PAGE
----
“Iran and Zimbabwe are two countries that continue the effort to maintain their sovereignty and freedom,” Ahmadinejad said at a dinner with Zimbabwe President Robert Mugabe.
“Of course, our strength had provoked the hostility of expansionist countries,” he said. “Here, I condemn all pressures, all satanic pressures, pressures on the government and people of Zimbabwe.”
“We believe victory is ours and humiliation and defeat for our enemies,” he said.
“Of course, they have failed to reach their objectives and results. They had imagined they could change the directions of our nations. Our nations stood firm.”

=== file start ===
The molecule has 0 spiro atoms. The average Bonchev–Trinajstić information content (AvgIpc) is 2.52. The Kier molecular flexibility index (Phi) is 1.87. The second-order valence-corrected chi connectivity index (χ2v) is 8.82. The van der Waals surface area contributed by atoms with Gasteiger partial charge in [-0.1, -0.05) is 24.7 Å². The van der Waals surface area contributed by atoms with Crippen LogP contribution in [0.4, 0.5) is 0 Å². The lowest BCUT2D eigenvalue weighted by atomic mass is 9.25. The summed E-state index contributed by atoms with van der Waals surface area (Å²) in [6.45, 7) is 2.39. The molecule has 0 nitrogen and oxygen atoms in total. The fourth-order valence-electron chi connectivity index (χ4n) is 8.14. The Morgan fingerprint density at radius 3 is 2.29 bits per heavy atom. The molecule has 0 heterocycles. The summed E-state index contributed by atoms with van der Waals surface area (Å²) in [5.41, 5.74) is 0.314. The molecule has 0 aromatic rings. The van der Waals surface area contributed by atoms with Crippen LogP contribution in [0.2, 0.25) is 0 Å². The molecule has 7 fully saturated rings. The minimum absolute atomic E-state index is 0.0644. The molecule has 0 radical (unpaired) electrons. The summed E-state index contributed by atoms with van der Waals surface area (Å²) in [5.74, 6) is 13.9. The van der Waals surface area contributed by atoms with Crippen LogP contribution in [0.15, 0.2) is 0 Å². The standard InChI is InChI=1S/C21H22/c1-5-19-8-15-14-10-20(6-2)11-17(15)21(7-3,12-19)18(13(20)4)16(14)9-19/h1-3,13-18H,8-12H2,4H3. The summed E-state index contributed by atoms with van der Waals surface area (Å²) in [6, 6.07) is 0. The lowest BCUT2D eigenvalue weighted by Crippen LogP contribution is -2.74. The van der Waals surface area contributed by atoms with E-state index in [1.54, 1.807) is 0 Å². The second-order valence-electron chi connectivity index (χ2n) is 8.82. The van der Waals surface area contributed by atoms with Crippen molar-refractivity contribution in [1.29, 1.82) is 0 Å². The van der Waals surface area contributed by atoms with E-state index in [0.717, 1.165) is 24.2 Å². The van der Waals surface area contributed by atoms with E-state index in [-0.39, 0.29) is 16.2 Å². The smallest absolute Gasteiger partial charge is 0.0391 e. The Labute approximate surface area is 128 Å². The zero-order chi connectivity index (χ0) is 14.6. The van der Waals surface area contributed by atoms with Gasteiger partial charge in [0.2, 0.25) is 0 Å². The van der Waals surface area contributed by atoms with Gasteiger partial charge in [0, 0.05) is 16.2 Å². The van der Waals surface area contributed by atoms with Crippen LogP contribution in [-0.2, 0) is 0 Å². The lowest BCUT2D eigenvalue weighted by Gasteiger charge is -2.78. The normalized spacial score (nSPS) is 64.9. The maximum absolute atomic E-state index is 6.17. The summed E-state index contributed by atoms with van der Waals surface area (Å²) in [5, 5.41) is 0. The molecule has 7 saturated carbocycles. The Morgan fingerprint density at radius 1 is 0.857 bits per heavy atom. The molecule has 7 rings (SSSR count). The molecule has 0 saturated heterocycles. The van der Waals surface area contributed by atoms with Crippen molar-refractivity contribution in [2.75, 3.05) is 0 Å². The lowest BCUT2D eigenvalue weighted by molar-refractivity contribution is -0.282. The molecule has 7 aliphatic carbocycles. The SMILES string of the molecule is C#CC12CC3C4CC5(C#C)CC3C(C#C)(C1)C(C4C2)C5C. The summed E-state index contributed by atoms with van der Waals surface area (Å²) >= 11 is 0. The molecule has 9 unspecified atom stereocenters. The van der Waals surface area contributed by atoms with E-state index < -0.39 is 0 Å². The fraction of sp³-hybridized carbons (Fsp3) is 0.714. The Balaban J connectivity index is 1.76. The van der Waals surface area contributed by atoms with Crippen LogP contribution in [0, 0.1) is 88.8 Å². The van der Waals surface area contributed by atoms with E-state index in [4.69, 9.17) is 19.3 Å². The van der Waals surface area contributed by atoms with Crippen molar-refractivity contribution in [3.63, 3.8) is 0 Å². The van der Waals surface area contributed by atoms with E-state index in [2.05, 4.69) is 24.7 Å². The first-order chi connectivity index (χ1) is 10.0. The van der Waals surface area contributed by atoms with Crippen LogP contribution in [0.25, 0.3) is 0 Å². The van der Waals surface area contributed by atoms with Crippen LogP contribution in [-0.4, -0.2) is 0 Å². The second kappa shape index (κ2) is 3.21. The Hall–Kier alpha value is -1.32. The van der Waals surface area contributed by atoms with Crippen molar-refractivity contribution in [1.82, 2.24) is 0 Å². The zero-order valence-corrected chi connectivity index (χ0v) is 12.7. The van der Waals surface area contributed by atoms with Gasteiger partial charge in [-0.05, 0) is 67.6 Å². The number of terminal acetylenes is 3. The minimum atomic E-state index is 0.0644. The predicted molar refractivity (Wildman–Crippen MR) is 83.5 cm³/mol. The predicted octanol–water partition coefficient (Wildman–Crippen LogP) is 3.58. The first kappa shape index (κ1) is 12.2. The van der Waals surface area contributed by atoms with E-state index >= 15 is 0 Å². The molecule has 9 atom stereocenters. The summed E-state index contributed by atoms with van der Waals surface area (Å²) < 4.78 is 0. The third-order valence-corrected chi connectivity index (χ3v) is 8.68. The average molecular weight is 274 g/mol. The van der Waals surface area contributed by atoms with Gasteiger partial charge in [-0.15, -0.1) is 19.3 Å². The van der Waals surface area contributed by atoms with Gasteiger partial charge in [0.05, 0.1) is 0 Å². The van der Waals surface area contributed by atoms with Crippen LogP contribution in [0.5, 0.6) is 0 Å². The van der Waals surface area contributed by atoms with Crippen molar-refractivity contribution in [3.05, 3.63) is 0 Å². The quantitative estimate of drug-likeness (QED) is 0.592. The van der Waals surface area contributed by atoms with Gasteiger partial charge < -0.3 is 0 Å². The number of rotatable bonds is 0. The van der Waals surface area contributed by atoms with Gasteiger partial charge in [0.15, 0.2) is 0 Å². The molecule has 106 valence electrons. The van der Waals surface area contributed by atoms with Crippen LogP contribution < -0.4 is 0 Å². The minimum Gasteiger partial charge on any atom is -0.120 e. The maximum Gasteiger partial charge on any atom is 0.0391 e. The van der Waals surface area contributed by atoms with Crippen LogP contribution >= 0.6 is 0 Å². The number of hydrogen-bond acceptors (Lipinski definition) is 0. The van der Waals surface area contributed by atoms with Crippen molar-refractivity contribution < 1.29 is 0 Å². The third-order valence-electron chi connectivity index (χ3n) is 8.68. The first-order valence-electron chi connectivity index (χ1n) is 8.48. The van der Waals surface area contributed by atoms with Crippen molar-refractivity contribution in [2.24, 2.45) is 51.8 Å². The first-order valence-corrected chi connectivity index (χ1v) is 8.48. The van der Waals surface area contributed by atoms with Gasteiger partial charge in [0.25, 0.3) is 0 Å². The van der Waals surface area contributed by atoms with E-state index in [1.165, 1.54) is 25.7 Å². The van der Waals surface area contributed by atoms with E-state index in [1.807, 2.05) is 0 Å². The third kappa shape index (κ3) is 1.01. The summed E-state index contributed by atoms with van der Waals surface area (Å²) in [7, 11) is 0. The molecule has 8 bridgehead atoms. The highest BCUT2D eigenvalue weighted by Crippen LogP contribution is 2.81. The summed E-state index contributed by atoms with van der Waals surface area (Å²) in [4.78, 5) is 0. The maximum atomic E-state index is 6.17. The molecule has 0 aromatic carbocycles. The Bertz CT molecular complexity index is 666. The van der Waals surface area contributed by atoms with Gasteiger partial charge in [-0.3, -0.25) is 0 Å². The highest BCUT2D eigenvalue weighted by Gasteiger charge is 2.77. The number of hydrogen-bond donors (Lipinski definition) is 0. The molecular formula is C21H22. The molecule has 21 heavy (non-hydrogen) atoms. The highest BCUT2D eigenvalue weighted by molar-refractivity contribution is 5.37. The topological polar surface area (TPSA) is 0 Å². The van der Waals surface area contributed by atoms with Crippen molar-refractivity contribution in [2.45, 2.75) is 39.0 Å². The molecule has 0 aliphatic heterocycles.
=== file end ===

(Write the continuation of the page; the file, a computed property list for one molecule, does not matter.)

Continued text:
Both Ahmadinejad and Mugabe are known for their controversial policies and anti-Western rhetoric.
Ahmadinejad currently faces the threat of new United Nations sanctions over Iran’s nuclear programme, while Mugabe is accused of not honouring a power-sharing agreement reached last year after controversial elections.
Both men have also clung to power through elections marred by violence and allegations of fraud — Ahmadinejad after a bloody presidential election in 2009 and Mugabe after sharply criticised polls in 2002 and 2008. AFP